Future tuition fee rises to be pegged to teaching quality

6 Nov 15
Universities will only be able to increase tuition fees above £9,000 in line with inflation if they meet standards in a new national Teaching Excellence Framework, universities minister Jo Johnson has said today.

Under a series of regulatory reforms to the higher education sector in England set out in a green paper today, Johnson also announced the creation of a new Office for Students to promote the student interest and value for money. This will merge the Higher Education Funding Council for England and the Office for Fair Access to bring together existing functions on quality, teaching excellence, market entry and social mobility.

Johnson said the reforms would ensure that the time and money students invest in higher education was well spent.

“Our ambition is to drive up the quality of teaching in our universities to ensure students and taxpayers get value for money and employers get graduates with the skills they need,” he said.

“The new Office for Students would have a clear remit to champion value for money and the student interest in its decision-making. And by opening up the sector to new universities and colleges, students will have more choice than ever when they come to apply to university.”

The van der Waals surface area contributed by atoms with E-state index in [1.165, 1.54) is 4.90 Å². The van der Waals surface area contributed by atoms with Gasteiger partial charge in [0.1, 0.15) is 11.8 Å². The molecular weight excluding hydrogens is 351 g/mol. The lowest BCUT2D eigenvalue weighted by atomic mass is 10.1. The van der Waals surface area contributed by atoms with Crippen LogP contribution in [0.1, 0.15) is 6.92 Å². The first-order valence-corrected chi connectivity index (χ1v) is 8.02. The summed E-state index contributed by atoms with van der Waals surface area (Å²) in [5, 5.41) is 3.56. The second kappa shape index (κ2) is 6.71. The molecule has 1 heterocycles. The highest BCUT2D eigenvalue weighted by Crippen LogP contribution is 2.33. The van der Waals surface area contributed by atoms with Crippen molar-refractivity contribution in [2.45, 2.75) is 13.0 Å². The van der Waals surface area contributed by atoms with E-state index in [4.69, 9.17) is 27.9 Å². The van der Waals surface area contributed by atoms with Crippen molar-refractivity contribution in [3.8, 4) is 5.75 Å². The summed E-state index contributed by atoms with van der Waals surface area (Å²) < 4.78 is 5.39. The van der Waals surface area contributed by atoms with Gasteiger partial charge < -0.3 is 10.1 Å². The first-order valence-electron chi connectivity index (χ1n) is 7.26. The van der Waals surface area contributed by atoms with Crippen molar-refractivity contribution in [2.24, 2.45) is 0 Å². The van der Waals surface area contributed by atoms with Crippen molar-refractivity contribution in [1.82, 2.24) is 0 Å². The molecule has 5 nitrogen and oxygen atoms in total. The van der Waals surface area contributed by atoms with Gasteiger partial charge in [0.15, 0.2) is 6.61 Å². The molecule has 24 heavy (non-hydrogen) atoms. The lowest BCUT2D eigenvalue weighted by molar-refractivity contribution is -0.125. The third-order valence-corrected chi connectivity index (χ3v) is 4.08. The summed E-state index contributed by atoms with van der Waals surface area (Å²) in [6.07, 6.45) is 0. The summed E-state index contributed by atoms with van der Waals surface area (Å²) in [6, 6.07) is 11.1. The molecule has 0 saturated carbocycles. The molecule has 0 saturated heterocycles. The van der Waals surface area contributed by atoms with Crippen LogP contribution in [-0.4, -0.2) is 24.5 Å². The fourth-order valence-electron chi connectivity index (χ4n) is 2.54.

Under the plans for the Teaching Excellence Framework, universities will be judged on measures including student satisfaction, student retention rates and graduate job prospects to determine the quality of teaching. Those that fail to meet set standards will not be able to increase fees, in a measure intended to incentivise quality teaching.

Responding to the report, Universities UK, which represents the higher education sector, said it welcomed the green paper’s emphasis on protecting the interests of students and demonstrating the value of a university education.

President Dame Julia Goodfellow said: “The recognition of high quality teaching in our universities is a welcome step, but we must ensure that this exercise is not an additional burden for those teaching in our universities and that it provides useful information for students, parents, and employers. “Universities are already improving the amount of information to students about courses to ensure that their experience matches their expectations.”

The National Union of Students said it would be examining the proposals in the 10-week consultation period to ensure the Office for Students was built around the student voice.

However, it said an improved focus on teaching should not be linked to higher tuition fees.

“Change should be driven by the people at the heart of the system – students, teachers and staff. It will not be good enough for the government and institutions to decide what is in students’ interests without asking them,” NUS national president Megan Dunn said

“Teaching should always be a key focus of higher education but NUS is adamant that the Teaching Excellence Framework should not be linked to an increase in fees. Students should not be treated like consumers.”

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